The GandCrab ransomware first appeared in January and has updated itself rapidly during its short life. It is the leading ransomware threat. The McAfee Advanced Threat Research team has reverse engineered Versions 4.0 through 4.2 of the malware.
The first versions (1.0 and 1.1) of this malware had a bug that left the keys in memory because the author did not correctly use the flags in a crypto function. One antimalware company released a free decryption tool, posted on NoMoreRansom.org.
The hack was confirmed by the malware author in a Russian forum:
Figure 1. Confirmation by the author of the hack of GandCrab servers.
The text apologizes to partners for the hack and temporarily shuts down the program. It promises to release an improved version within a few days.
The second version of GandCrab quickly appeared and improved the malware server’s security against future counterattacks. The first versions of the ransomware had a list of file extensions to encrypt, but the second and later versions have replaced this list with an exclusion list. All files except those on the list were encrypted.
Old versions of the malware used RSA and AES to encrypt the files, and communicated with a control server to send the RSA keys locked with an RC4 algorithm.
The GandCrab author has moved quickly to improve the code and has added comments to mock the security community, law agencies, and the NoMoreRansom organization. The malware is not professionally developed and usually has bugs (even in Version 4.2), but the speed of changes is impressive and increases the difficulty of combating it.
GandCrab uses several entry vectors:
- Remote desktop connections with weak security or bought in underground forums
- Phishing emails with links or attachments
- Trojanized legitimate programs containing the malware, or downloading and launching it
- Exploits kits such as RigEK and others
The goal of GandCrab, as with other ransomware, is to encrypt all or many files on an infected system and insist on payment to unlock them. The developer requires payment in cryptocurrency, primarily DASH, because it complex to track, or Bitcoin.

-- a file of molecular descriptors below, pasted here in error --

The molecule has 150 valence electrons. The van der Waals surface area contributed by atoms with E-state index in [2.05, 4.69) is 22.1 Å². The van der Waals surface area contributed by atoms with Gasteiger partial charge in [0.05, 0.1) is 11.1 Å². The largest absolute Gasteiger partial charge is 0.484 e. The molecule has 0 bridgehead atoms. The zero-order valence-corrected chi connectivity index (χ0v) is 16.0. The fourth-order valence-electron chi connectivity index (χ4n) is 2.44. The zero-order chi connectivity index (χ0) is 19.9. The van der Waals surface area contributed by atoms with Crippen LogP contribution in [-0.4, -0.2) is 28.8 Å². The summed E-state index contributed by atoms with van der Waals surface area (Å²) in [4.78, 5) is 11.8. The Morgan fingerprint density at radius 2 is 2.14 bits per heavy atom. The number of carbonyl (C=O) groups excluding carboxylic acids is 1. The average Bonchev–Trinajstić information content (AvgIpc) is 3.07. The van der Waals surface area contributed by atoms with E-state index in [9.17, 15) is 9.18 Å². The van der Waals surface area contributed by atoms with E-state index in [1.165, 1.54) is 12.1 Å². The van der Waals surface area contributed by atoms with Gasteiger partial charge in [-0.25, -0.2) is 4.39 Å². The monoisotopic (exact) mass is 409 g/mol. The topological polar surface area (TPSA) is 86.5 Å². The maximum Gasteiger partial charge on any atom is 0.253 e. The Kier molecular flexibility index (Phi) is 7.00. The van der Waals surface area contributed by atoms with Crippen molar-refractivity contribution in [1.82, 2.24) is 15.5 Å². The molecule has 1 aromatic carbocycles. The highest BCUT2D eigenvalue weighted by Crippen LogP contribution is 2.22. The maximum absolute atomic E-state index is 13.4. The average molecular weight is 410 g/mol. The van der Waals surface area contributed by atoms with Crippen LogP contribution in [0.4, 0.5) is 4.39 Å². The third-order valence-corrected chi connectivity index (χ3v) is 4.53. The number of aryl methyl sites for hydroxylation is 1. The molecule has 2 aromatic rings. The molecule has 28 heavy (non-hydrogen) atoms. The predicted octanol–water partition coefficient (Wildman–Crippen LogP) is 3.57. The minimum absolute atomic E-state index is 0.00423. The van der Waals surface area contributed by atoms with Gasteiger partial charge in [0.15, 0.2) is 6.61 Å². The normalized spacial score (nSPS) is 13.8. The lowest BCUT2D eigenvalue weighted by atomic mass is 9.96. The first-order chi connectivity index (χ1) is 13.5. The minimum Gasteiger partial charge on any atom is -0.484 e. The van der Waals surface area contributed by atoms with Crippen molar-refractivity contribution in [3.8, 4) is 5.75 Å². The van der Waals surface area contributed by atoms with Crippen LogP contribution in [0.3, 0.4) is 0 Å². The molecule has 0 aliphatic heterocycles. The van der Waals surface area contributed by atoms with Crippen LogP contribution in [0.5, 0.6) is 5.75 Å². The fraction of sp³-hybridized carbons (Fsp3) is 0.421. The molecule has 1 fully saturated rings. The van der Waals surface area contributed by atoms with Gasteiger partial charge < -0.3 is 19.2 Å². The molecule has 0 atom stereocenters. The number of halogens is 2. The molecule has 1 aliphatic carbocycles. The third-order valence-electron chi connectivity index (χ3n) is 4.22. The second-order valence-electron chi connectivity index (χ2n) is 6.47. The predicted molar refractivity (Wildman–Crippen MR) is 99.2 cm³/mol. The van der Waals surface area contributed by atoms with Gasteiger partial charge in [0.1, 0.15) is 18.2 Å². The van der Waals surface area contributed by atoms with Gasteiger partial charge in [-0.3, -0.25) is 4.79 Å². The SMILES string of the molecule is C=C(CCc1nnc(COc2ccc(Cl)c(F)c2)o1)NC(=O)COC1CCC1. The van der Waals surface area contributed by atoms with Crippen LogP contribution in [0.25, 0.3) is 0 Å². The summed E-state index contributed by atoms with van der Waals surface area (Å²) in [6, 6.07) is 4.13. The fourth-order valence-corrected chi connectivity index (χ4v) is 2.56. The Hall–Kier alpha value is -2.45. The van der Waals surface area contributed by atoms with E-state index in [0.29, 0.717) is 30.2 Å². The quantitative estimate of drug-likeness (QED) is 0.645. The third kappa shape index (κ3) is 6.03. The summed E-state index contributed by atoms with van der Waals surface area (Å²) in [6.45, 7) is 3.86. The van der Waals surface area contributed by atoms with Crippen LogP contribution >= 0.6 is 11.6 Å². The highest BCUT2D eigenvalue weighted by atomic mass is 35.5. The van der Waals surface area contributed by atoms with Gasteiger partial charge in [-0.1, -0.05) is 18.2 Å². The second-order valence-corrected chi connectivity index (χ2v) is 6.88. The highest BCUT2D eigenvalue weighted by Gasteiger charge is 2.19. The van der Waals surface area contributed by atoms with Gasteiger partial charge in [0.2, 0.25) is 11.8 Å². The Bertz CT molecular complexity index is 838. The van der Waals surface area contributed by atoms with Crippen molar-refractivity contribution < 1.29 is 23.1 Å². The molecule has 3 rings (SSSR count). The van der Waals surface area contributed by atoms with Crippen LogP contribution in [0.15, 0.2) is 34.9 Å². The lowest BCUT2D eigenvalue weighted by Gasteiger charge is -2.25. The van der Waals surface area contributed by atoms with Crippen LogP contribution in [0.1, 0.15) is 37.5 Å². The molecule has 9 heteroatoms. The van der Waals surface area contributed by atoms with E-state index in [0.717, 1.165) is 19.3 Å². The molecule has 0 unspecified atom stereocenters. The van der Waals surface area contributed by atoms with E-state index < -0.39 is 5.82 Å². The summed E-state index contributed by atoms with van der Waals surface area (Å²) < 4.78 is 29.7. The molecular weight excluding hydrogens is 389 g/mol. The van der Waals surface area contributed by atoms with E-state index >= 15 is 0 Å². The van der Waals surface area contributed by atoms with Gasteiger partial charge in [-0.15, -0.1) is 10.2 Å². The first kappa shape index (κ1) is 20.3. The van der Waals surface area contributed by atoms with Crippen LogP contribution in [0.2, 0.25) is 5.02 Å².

The malware is usually but not always packed. We have seen variants in .exe format (the primary form) along with DLLs. GandCrab is effectively ransomware as a service; its operators can choose which version they want.
The most important change in Version 4.0 is in the algorithm used to encrypt files. Earlier versions used RSA and AES; the latest versions use Salsa20. The main reason is for speed. RSA is a powerful but slow algorithm. Salsa20 is quick and the implementation is small.
The ransomware checks the language of the system and will not drop the malicious payload if the infected machine operates in Russian or certain other former Soviet languages:
Figure 2. Checking the language of the infected system.
GandCrab encrypts any file that does not appear on the following file-extension exclusion list:
The ransomware does not encrypt files in these folders:
GandCrab leaves these files unencrypted:
The ransomware generates a pair of RSA keys before encrypting any file. The public key encrypts the Salsa20 key and random initialization vector (IV, or nonce)) generated later for each file.
The encryption procedure generates a random Salsa20 key and a random IV for each file, encrypts the file with them, and encrypts this key and IV with a pair of RSA keys (with the public RSA key created at the beginning). The private key remains encrypted in the registry using another Salsa20 key and IV encrypted with an RSA public key embedded in the malware.
After encryption, the file key and IV are appended to the contents of the file in a new field of 8 bytes, increasing the original file size.
This method makes GandCrab very strong ransomware because without the private key to the embedded public key, it is not possible to decrypt the files. Without the new RSA private key, we cannot decrypt the Salsa20 key and IV that are appended to the file.
Finally, the ransomware deletes all shadow volumes on the infected machine and deletes itself.
This version retains the Salsa20 algorithm, fixes some bugs, and adds a new function. This function, in a random procedure from a big list of domains, creates a final path and sends the encrypted information gathered from the infected machine. We do not know why the malware does this; the random procedure usually creates paths to remote sites that do not exist.
For example, one sample of this version has the following hardcoded list of encrypted domains. (This is only a small part of this list.)
The ransomware selects one domain from the list and creates a random path with one of these words:
Later it randomly chooses another word to add to the URL it creates:
Afterward it makes a file name, randomly choosing three or four combinations from the following list:
Finally the malware concatenates the filename with a randomly chosen extension: